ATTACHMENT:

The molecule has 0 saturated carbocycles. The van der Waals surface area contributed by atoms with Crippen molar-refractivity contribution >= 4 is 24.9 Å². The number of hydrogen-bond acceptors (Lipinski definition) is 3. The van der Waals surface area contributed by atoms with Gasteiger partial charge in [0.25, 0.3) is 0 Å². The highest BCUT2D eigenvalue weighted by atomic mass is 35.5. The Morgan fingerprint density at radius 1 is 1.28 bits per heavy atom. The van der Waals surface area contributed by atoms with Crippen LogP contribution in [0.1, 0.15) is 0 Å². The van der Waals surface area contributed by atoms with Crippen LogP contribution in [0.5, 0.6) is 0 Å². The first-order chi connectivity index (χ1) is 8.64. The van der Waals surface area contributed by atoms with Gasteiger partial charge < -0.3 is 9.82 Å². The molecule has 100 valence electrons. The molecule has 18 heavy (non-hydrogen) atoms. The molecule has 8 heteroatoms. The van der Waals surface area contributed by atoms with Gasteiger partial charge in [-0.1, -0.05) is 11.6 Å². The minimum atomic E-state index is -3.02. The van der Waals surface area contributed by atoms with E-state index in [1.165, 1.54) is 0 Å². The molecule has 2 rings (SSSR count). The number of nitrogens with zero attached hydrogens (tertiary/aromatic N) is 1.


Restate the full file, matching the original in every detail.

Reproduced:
The molecule has 0 saturated carbocycles. The van der Waals surface area contributed by atoms with Crippen molar-refractivity contribution >= 4 is 24.9 Å². The number of hydrogen-bond acceptors (Lipinski definition) is 3. The van der Waals surface area contributed by atoms with Gasteiger partial charge in [0.25, 0.3) is 0 Å². The highest BCUT2D eigenvalue weighted by atomic mass is 35.5. The Morgan fingerprint density at radius 1 is 1.28 bits per heavy atom. The van der Waals surface area contributed by atoms with Crippen LogP contribution in [0.1, 0.15) is 0 Å². The van der Waals surface area contributed by atoms with Crippen LogP contribution in [0.5, 0.6) is 0 Å². The first-order chi connectivity index (χ1) is 8.64. The van der Waals surface area contributed by atoms with Gasteiger partial charge < -0.3 is 9.82 Å². The molecule has 100 valence electrons. The molecule has 18 heavy (non-hydrogen) atoms. The molecule has 8 heteroatoms. The van der Waals surface area contributed by atoms with Gasteiger partial charge in [-0.1, -0.05) is 11.6 Å². The minimum atomic E-state index is -3.02. The van der Waals surface area contributed by atoms with E-state index in [1.165, 1.54) is 0 Å². The molecule has 2 rings (SSSR count). The number of nitrogens with zero attached hydrogens (tertiary/aromatic N) is 1.